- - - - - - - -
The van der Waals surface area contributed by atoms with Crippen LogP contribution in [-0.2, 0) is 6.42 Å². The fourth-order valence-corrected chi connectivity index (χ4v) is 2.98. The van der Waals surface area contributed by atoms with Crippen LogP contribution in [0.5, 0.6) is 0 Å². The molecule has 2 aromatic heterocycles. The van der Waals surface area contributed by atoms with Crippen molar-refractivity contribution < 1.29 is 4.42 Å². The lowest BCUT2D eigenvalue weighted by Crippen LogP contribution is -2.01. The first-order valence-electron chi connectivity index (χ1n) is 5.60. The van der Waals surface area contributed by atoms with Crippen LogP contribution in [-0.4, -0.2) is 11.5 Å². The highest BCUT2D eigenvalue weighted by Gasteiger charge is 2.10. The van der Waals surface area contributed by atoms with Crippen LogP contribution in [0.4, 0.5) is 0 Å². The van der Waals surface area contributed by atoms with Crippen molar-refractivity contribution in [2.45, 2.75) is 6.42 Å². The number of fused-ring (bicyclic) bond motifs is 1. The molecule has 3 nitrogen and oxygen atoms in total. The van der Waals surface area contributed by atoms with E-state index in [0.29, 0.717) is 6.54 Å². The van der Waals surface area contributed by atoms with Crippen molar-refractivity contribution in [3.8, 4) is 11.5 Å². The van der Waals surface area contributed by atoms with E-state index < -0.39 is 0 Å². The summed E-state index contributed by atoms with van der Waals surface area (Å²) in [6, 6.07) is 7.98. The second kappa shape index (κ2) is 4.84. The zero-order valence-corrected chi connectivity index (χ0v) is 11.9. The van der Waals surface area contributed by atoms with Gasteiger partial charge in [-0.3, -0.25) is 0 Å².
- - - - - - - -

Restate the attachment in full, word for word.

The van der Waals surface area contributed by atoms with Crippen LogP contribution in [-0.2, 0) is 6.42 Å². The fourth-order valence-corrected chi connectivity index (χ4v) is 2.98. The van der Waals surface area contributed by atoms with Crippen LogP contribution in [0.5, 0.6) is 0 Å². The molecule has 2 aromatic heterocycles. The van der Waals surface area contributed by atoms with Crippen molar-refractivity contribution < 1.29 is 4.42 Å². The lowest BCUT2D eigenvalue weighted by Crippen LogP contribution is -2.01. The first-order valence-electron chi connectivity index (χ1n) is 5.60. The van der Waals surface area contributed by atoms with Crippen LogP contribution in [-0.4, -0.2) is 11.5 Å². The highest BCUT2D eigenvalue weighted by Gasteiger charge is 2.10. The van der Waals surface area contributed by atoms with Crippen LogP contribution in [0.4, 0.5) is 0 Å². The van der Waals surface area contributed by atoms with Crippen molar-refractivity contribution in [2.45, 2.75) is 6.42 Å². The number of fused-ring (bicyclic) bond motifs is 1. The molecule has 3 nitrogen and oxygen atoms in total. The van der Waals surface area contributed by atoms with E-state index in [0.29, 0.717) is 6.54 Å². The van der Waals surface area contributed by atoms with Crippen molar-refractivity contribution in [3.8, 4) is 11.5 Å². The van der Waals surface area contributed by atoms with E-state index < -0.39 is 0 Å². The summed E-state index contributed by atoms with van der Waals surface area (Å²) in [6, 6.07) is 7.98. The second kappa shape index (κ2) is 4.84. The zero-order valence-corrected chi connectivity index (χ0v) is 11.9. The van der Waals surface area contributed by atoms with Gasteiger partial charge in [-0.3, -0.25) is 0 Å².